Double Down on a Torn Spine

When playing Blackjack, the simplest forms of card counting usually involves keeping a plus or minus running total.  One system, which assigns Aces, face cards and 10’s a minus one, and all others a plus one, can give the player an idea of how many aces, 10’s and face cards are left in the deck, or decks.  If the plus count gets fairly high, you should increase the size of your bets, if it is negative, decrease the size.  Card counting is legal, but Casinos will ask you to leave if they suspect you are counting.

I was intrigued to find the patent application from 2005, titled  “System and Method for Classifying Restoration of Paper Collectables.”  The abstract describes this patent as “A method of assigning a score to a restored paper collectable based on the quantity and quality of restoration procedures.”  

In many respects this system is similar to card counting– a running count is assigned to various common paper treatments, such as surface cleaning, washing, bleaching, tape removal, etc….  These treatments subtract points from the total. The extent of work and evidence of work subtract points as well. Using “benificial materials (1)”, written and photo documentation will add points.  The score starts at 100 and generally gets lower. The higher the total score the better restored (more valuable?) your artifact is. Should I hit on an eighteen?

One troubling aspect of this system is that bonus points are awarded for repairs that are so visually indistinguishable that a “device [is] needed” to detect them!  Repairs that are visually apparent at 12″ or less are given a neutral score of “0”.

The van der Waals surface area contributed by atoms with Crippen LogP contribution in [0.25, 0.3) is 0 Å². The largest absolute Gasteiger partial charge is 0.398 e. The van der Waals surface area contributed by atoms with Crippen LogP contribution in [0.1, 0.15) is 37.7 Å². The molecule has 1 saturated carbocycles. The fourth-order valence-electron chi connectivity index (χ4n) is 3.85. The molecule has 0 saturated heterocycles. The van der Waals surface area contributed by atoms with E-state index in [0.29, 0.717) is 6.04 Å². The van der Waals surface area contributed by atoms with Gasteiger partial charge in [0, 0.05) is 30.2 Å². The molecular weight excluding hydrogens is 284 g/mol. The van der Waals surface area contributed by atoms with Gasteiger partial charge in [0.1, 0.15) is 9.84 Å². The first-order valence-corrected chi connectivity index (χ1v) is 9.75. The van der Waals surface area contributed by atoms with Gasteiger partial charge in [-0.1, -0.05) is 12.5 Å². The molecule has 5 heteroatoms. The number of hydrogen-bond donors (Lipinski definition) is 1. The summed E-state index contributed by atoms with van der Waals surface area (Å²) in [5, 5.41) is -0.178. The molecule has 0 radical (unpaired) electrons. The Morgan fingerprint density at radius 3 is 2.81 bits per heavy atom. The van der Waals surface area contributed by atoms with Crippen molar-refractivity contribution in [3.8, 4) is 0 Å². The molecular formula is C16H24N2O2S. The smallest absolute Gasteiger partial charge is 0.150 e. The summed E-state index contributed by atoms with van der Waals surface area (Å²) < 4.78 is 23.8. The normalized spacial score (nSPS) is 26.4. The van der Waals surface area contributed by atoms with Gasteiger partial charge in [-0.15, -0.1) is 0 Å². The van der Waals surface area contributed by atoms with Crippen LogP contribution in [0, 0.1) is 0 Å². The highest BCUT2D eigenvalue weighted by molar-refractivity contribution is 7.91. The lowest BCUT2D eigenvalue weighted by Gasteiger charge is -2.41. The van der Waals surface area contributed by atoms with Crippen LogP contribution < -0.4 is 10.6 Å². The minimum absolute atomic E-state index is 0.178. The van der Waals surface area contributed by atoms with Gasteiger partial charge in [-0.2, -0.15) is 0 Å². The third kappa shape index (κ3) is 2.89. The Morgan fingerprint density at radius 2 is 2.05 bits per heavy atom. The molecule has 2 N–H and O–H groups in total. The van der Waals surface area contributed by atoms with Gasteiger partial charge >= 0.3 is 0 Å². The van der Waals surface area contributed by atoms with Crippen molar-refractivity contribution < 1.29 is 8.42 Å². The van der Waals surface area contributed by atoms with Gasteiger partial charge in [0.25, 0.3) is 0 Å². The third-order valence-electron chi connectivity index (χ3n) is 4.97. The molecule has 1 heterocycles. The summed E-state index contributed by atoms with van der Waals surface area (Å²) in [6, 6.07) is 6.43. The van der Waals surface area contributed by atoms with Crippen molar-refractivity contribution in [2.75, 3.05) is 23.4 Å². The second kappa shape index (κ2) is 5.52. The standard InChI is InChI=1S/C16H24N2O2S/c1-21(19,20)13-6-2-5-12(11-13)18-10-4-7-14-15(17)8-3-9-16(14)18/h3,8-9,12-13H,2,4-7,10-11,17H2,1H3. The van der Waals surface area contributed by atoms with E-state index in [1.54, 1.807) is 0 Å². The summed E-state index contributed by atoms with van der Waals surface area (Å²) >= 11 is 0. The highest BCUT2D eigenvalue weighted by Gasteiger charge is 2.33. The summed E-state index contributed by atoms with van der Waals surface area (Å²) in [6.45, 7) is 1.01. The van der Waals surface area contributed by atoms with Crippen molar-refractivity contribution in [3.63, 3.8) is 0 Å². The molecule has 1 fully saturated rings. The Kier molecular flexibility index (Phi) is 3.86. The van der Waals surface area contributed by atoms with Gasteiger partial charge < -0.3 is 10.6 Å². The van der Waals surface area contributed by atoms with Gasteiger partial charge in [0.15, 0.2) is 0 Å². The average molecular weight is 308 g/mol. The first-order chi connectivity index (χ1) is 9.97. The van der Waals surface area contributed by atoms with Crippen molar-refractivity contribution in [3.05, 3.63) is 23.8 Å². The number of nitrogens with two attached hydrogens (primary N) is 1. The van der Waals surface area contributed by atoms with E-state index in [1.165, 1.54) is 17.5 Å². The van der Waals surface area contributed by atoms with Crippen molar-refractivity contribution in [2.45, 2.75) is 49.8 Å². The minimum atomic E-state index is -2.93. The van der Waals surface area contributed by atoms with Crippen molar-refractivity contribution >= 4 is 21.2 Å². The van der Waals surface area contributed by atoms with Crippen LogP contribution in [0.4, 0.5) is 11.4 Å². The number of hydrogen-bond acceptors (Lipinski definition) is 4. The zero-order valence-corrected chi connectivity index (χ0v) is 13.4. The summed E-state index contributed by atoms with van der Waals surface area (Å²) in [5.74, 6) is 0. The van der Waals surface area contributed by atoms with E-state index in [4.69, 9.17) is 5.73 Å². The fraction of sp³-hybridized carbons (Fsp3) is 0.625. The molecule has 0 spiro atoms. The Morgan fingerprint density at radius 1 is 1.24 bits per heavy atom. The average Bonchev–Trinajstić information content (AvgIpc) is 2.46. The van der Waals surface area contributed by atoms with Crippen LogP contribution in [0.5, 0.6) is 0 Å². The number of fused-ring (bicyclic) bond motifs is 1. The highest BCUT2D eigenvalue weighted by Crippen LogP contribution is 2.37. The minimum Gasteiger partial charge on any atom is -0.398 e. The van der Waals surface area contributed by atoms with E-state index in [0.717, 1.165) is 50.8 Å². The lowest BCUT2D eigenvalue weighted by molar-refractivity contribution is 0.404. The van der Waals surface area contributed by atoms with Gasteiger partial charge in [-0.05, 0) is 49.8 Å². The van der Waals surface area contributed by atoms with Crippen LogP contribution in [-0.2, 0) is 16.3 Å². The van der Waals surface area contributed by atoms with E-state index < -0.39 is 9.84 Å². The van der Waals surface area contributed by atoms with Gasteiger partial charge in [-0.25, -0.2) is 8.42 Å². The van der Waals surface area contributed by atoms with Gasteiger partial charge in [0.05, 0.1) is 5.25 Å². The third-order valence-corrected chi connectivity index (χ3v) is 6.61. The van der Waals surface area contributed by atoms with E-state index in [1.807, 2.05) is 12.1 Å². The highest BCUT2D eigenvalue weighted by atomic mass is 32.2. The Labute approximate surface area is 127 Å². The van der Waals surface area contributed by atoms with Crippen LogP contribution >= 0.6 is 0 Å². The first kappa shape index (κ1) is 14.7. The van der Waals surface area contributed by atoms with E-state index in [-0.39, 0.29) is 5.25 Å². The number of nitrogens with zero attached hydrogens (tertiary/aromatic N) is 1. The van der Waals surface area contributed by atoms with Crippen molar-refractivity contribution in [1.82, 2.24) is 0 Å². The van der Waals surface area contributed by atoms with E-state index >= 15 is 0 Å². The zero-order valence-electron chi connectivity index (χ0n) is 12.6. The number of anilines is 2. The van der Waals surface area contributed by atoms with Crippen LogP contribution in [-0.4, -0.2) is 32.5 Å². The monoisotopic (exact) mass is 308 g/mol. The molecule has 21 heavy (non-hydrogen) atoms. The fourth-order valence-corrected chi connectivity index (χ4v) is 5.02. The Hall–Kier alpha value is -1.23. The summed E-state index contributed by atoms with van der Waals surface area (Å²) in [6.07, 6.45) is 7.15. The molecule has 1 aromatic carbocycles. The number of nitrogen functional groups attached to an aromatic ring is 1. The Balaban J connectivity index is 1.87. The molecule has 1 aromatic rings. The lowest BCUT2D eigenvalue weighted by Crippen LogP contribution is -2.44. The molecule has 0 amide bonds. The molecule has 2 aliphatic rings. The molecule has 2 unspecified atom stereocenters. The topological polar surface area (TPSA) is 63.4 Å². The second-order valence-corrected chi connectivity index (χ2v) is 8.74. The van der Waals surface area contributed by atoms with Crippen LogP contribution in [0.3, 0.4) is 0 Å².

Another troubling aspect of this is that it enters a gray area in the AIC Code of Ethics, especially  Commentary 2- Disclosure.  Of course, it is up to individual conservators if they join AIC (2) and if they choose to abide by the Code of Ethics and Guidelines for Practice or not. I have chosen to do so in writing. One advantage of adhering to the Code and Guidelines is that it offers a conservator protection against lawsuits, since the treatment  follows the current accepted practice by the professional organization that represents conservators. 

The commentary recommends disclosure the formula of a patented item, but patenting a system of classification?  It seems to limit the use of this new methodology (3), except by the assignees, and does not further the professionalism in the field by demystifying conservation procedures.  Instead, does this dumb down the field by simply giving the client a quantifiable number, like a movie or restaurant review?  Maybe we should just give thumbs-up or thumbs-down when examining an artifact.   Does the attempt to quantify our examination make it seem less subjective and more scientific?    

What would Linnaeus think?

 

 

NOTES

1. I wonder how this would be determined.

2.  There are many advantages to joining AIC and a speciality group, such as the Book and Paper Group (BPG) or Conservators in Private Practice (CIPP).  First, they hopefully lead to an exchange of information intended to raise the level of treatments, exchange information and increase professionalism within our field.

3.  Although from the patent description, this system seems intended more for collectors rather than conservators.  I seriously doubt that it will become widespread, but the point is if it were to become a standard means of describing an object, anyone other than the assignees would have to pay or get permission to use the system.

 

 

Tool Holder

 

About three years ago, I got tired of never being able to find the basic tools that I used the most.  I kept them in a couple of cans at my workbench, and they ended up all over the place by the end of the day.  I decided to first analyze which tools I actually used the most, which turned out to be a tiny fraction of the tools I had, and devise some kind of storage so that I could easily reach and immediately put back when I was finished.  Although it took a bit of time to do this, I estimate it saves about 5-10 hours a year in time spent looking for tools, which is significant. I constructed this holder out of two pieces of eight quarter cherry. I also made a travel box for working on-site that has a similar system built in.